The New Knights of the Road: AI Drivers
My father was a knight of the road for 50 years. He drove Peterbilts, Macs and every other 18-wheeled semi truck on the American highway. He was a gadget guy who loved adding after factory stuff, like air horns that sounded like they came off the Queen Mary. On the outside his rig looked like a rolling discotheque when ever a new branch of lighting came on the market.
He was man who picked up a load in Maine, looking shaved, freshly dressed, with shirts pressed and always with polished black boots, silver collar tabs and chrome eagle pins on the heels of his boots. And when he arrived in Los Angeles a few days later, he got out of the rig as if he had never gone a mile of highway or spent a minute behind the wheel. He was a pro and he was probably one of the last of his kind.
The New Top Dogs of Trucking
Since early in October of 2017, you may have been driving next to a semi that was fully loaded with refrigerators. So far so good right? Now you look up and notice a handsome trucker looking fellow in the cab. However, the fellow seems to be on the wrong side of the front seat. He is in the passenger seat, calmly staring at a computer screen as he sips his coffee. The steering wheel in on the left side of the truck, but there is no one with their hands on the wheel. The truck is driving itself, hauling freight between Texas and California on a 650-mile stretch of roadway. Most drivers along that part of the I-10 never noticed.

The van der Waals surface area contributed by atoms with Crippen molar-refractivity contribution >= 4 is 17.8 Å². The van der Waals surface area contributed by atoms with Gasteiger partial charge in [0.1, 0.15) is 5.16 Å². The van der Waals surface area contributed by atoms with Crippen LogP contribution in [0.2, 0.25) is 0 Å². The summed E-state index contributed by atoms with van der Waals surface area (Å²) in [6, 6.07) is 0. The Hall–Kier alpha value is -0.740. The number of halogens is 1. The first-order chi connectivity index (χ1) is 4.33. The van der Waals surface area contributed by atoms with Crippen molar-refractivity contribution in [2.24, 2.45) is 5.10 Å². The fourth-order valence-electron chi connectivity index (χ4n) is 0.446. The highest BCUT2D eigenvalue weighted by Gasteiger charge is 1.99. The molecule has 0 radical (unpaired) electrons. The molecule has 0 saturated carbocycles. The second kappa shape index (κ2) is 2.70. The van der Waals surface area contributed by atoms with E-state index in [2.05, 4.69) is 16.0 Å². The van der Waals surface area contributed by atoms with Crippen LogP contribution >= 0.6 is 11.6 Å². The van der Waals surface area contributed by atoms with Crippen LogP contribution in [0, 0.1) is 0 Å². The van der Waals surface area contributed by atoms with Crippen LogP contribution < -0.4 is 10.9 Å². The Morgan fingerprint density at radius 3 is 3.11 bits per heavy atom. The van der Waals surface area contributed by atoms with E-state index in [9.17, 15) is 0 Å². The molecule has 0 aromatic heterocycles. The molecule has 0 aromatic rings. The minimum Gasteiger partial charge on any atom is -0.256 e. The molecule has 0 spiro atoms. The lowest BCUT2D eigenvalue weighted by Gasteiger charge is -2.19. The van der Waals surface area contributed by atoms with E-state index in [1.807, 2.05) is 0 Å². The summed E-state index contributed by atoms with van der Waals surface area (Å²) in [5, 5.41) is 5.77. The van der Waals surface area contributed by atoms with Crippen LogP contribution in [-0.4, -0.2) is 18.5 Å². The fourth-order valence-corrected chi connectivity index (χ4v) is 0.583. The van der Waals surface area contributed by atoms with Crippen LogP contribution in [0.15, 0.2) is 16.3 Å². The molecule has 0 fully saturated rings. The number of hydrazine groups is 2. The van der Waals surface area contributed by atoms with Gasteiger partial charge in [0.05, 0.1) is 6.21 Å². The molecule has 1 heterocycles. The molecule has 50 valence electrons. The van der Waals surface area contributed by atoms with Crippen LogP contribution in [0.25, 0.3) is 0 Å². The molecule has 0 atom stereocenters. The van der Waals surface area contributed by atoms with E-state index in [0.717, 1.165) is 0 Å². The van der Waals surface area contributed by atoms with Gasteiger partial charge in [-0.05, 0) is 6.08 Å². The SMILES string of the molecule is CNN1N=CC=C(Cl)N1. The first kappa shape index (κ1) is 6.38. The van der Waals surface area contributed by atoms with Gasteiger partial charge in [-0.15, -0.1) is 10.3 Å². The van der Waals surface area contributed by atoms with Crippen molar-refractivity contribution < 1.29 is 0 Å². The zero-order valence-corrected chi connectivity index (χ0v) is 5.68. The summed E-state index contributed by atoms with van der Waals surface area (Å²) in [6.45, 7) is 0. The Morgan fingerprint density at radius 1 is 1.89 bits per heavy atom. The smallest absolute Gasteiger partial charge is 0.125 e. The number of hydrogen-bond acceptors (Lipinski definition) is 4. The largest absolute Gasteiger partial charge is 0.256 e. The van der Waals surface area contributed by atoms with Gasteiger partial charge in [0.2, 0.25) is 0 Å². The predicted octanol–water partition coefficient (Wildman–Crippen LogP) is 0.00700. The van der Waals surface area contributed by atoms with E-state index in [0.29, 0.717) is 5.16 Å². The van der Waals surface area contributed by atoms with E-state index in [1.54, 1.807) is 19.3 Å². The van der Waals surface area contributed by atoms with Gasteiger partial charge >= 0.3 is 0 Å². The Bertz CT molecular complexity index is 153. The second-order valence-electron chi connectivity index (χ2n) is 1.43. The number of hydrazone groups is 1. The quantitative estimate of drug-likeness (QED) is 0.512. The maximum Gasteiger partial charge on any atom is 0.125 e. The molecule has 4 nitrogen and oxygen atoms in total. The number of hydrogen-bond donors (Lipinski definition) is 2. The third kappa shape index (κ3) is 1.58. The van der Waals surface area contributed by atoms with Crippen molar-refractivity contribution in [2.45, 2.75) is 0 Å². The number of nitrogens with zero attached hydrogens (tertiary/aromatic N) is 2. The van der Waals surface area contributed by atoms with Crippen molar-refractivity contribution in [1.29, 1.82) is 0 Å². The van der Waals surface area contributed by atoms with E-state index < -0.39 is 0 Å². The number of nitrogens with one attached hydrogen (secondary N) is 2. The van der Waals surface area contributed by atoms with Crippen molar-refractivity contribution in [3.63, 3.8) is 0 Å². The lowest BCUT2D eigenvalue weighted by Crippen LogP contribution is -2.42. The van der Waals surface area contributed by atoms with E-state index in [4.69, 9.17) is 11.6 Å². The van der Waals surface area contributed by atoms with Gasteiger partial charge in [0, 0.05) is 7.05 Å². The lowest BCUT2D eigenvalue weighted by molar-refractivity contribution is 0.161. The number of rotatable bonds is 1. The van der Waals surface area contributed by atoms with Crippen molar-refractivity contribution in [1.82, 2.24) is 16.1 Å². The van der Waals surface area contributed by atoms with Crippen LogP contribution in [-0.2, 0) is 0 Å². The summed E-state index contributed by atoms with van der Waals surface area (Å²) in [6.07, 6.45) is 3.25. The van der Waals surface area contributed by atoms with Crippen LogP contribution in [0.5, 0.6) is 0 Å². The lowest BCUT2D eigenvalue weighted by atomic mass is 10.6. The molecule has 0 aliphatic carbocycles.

The company is Embark, and CEO Alex Rodrigues says
“It showcases the way that we see self-driving playing into the logistics industry.”
Embark is one of several major corporations that believe in autonomous vehicles⎯and are investing heavily in them. Manufacturers like Daimler and Volvo are working on the best ways to get their vehicles roadworthy, along with Elon Musk’s Tesla corporation.
Uber has already been hauling beer across Colorado with smart semis.
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